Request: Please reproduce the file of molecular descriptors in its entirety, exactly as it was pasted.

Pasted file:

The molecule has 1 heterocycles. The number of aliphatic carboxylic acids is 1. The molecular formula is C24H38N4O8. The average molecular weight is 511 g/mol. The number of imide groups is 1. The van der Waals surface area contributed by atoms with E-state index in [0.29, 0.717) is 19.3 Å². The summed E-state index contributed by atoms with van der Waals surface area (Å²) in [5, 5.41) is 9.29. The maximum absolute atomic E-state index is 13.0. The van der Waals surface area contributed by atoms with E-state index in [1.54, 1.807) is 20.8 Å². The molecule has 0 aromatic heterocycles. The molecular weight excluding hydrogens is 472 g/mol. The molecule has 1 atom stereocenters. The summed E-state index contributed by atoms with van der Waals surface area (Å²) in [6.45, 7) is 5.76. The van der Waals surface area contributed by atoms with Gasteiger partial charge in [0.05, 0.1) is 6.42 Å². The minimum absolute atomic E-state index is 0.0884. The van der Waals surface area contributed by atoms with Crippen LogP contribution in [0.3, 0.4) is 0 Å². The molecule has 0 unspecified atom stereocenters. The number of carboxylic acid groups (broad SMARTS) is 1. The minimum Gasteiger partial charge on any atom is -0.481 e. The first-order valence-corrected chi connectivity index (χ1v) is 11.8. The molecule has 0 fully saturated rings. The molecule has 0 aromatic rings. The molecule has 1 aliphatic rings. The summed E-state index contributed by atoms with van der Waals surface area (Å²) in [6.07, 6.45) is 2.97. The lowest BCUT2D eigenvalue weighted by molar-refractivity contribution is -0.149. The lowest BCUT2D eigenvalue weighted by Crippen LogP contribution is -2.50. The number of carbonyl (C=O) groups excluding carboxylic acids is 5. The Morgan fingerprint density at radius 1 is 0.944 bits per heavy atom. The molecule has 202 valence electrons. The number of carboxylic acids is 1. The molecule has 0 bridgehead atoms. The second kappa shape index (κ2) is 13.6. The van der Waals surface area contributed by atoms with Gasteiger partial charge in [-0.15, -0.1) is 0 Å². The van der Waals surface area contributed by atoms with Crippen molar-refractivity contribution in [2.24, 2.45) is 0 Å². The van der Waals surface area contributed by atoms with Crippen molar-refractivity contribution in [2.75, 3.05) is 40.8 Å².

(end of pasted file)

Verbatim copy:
The molecule has 1 heterocycles. The number of aliphatic carboxylic acids is 1. The molecular formula is C24H38N4O8. The average molecular weight is 511 g/mol. The number of imide groups is 1. The van der Waals surface area contributed by atoms with E-state index in [0.29, 0.717) is 19.3 Å². The summed E-state index contributed by atoms with van der Waals surface area (Å²) in [5, 5.41) is 9.29. The maximum absolute atomic E-state index is 13.0. The van der Waals surface area contributed by atoms with E-state index in [1.54, 1.807) is 20.8 Å². The molecule has 0 aromatic heterocycles. The molecular weight excluding hydrogens is 472 g/mol. The molecule has 1 atom stereocenters. The summed E-state index contributed by atoms with van der Waals surface area (Å²) in [6.45, 7) is 5.76. The van der Waals surface area contributed by atoms with Gasteiger partial charge in [0.05, 0.1) is 6.42 Å². The minimum absolute atomic E-state index is 0.0884. The van der Waals surface area contributed by atoms with Crippen LogP contribution in [0.3, 0.4) is 0 Å². The molecule has 0 unspecified atom stereocenters. The number of carboxylic acid groups (broad SMARTS) is 1. The minimum Gasteiger partial charge on any atom is -0.481 e. The first-order valence-corrected chi connectivity index (χ1v) is 11.8. The molecule has 0 fully saturated rings. The molecule has 0 aromatic rings. The molecule has 1 aliphatic rings. The summed E-state index contributed by atoms with van der Waals surface area (Å²) in [6.07, 6.45) is 2.97. The lowest BCUT2D eigenvalue weighted by molar-refractivity contribution is -0.149. The lowest BCUT2D eigenvalue weighted by Crippen LogP contribution is -2.50. The number of carbonyl (C=O) groups excluding carboxylic acids is 5. The Morgan fingerprint density at radius 1 is 0.944 bits per heavy atom. The molecule has 202 valence electrons. The number of carboxylic acids is 1. The molecule has 0 bridgehead atoms. The second kappa shape index (κ2) is 13.6. The van der Waals surface area contributed by atoms with Gasteiger partial charge in [-0.15, -0.1) is 0 Å². The van der Waals surface area contributed by atoms with Crippen molar-refractivity contribution in [2.24, 2.45) is 0 Å². The van der Waals surface area contributed by atoms with Crippen molar-refractivity contribution in [2.75, 3.05) is 40.8 Å².